WHAT IS TRIVIA? March 21, 2016

5 Things Only Jeopardy! Super Fans Know

Learn about the oddities, rarities and intricacies of the popular game of answers and questions.

For more than 50 years, Jeopardy! has been America’s favorite quiz game. But only really astute Jeopardy! fans know about some of these interesting sidetones through the history of the show.

$200: Jeopardy! used to have a bonus round.

No, we’re not talking about Final Jeopardy. In 1978, Art Fleming’s All-New Jeopardy! was the final breath of life for the show under NBC VP of Daytime Programming Lin Bolen. The show was a little different from what we think of Jeopardy! today. After the Jeopardy! round, the player with the lowest score was eliminated, meaning only two players played Double Jeopardy!. The player with the most money after Double Jeopardy! moved on to the Super Jeopardy! round.

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The Super Jeopardy! board was truncated to 5 categories, and players who played Super Jeopardy! had to get 5 responses in a line correct, like bingo. Each correct response was worth $100, but an incorrect response earned a strike. Three strikes, and the game would end. Getting a line of five would earn the player an extra $5,000, and a bonus $2,500 if they returned to the round in their next appearance, win or lose.

Even before Super Jeopardy!, the short-lived syndicated version of Art Fleming’s Jeopardy! had a bonus board after Final Jeopardy! that had the winning contestant revealing prizes under clues. $25,000 was on offer, if the contestants found and correctly responded to the two squares that contained the big cash prize.

$400: There was once a game with 6 Daily Doubles.

Which is like, twice as many. The 2000th episode of Jeopardy!, aired on February 21st, 1972, was a grand affair. According to NBC records, Mel Brooks appeared as his character, The 2000-Year Old Man, and contestants donated their winnings to charity. In this episode, each category contained one Daily Double. Since there was such pageantry for the episode, they only played one round. This was also the first episode in which video clues used.

$600: In 1990, Jeopardy! had a special four-player format.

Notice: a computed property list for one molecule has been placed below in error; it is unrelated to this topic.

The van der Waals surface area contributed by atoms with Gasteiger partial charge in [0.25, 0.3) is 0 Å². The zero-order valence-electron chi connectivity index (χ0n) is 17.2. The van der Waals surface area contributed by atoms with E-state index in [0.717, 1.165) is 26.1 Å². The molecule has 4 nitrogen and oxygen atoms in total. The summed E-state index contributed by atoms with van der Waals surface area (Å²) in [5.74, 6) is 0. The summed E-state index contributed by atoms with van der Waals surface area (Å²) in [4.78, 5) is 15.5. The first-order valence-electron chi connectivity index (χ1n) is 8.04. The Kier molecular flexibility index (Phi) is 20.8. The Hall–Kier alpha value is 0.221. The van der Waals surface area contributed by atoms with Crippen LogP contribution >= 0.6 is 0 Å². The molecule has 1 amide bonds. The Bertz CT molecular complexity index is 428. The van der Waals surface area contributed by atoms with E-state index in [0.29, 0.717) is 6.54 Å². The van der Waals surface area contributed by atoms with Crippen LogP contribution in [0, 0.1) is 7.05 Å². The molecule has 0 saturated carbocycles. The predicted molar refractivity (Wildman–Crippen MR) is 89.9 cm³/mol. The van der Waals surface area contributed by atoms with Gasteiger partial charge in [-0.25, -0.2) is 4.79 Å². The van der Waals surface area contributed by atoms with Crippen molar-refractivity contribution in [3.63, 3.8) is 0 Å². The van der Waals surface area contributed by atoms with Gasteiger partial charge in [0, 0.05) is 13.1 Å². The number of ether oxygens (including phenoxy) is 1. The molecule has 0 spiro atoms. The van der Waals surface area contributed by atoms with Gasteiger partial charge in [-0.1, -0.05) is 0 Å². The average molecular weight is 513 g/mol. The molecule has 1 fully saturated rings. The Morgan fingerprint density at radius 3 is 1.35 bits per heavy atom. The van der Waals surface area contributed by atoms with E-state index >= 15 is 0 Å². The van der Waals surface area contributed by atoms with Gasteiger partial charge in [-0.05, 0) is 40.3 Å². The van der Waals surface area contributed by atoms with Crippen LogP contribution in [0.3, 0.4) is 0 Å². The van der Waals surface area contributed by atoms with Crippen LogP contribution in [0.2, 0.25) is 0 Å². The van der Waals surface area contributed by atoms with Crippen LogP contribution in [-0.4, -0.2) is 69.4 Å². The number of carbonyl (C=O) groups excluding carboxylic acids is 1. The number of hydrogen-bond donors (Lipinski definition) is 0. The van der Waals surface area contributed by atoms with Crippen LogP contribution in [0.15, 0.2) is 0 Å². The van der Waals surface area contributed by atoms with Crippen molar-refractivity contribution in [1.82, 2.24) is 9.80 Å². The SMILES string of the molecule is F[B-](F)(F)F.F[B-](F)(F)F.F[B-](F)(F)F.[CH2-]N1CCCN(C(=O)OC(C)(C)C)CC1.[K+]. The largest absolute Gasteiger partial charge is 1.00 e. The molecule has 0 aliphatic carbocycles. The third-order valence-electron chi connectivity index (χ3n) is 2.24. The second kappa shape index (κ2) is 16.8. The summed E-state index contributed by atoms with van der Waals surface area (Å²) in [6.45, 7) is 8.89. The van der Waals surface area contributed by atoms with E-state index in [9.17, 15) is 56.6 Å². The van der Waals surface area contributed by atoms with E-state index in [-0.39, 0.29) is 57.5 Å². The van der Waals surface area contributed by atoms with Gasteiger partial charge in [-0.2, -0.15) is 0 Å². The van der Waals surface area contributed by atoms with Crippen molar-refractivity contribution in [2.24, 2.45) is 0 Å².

Saturday nights in 1990 were exciting if you liked ham-fisted attempts to craft a game show out of a somewhat-intricate board game, or if you liked watching the best Jeopardy! players playing a beast of a game of Jeopardy!. 36 of the best Jeopardy! players competed in a summer-long tournament. The first nine games were four-player quarterfinal games, which is a tight TV shot in 1990. Eliminated quarterfinal players won a $5,000 prize. The semi-finals went back to a standard 3-person game, and the winner, 1988 Tournament of Champions quarterfinalist and four day champion Bruce Seymour, banked a cool $250,000.

$800: There was a Triple Jeopardy!

In the Arab World, Jeopardy! aired as an hour-long show on MBC1 in 2011. How do you stretch Jeopardy! into an hour? Well, you can throw up some contestant backstory videos, which they did, but you can also play Triple Jeopardy! Values ranged from 1,200 Riyal to 6,000 Riyal with two Daily Doubles in the round. There’s still a few episodes on YouTube, and it’s always refreshing to see such a faithful recreation of an American show.

$1000: Alex Trebek appeared on Jeopardy! in the 70s… twice.

Well before Alex took the podium in 1984, Trebek got his start as an American game show host on the short-lived, rarely-seen The Wizard of Odds, on NBC. Up against Wink Martindale and Gambit on CBS, the show barely lasted a year. But in that year, according to NBC records, Trebek showed up as a guest twice on Jeopardy: March 7, 1974 and at some point in the first week of April 1974.

A few other interesting special guests from the records we were able to dig up: surprise guest appearances from UK presenter and future Countdown host Des O’Connor (in June of 1971) and Governor Nelson Rockefeller (January 1971, welcoming college student contestants during a special ‘Back to College’ show), as well as a few interesting celebrity-as-contestant episodes: critic Gene Shalit, actress/singer Phyllis Newman and funnyman Richard Klein in January 1973; actresses Abby Dalton and Amanda Blake and Twilight Zone host Rod Serling in May 1974, and game show hosts Art James, Bill Cullen and Peter Marshall for Jeopardy’s 8th Anniversary in March 1972.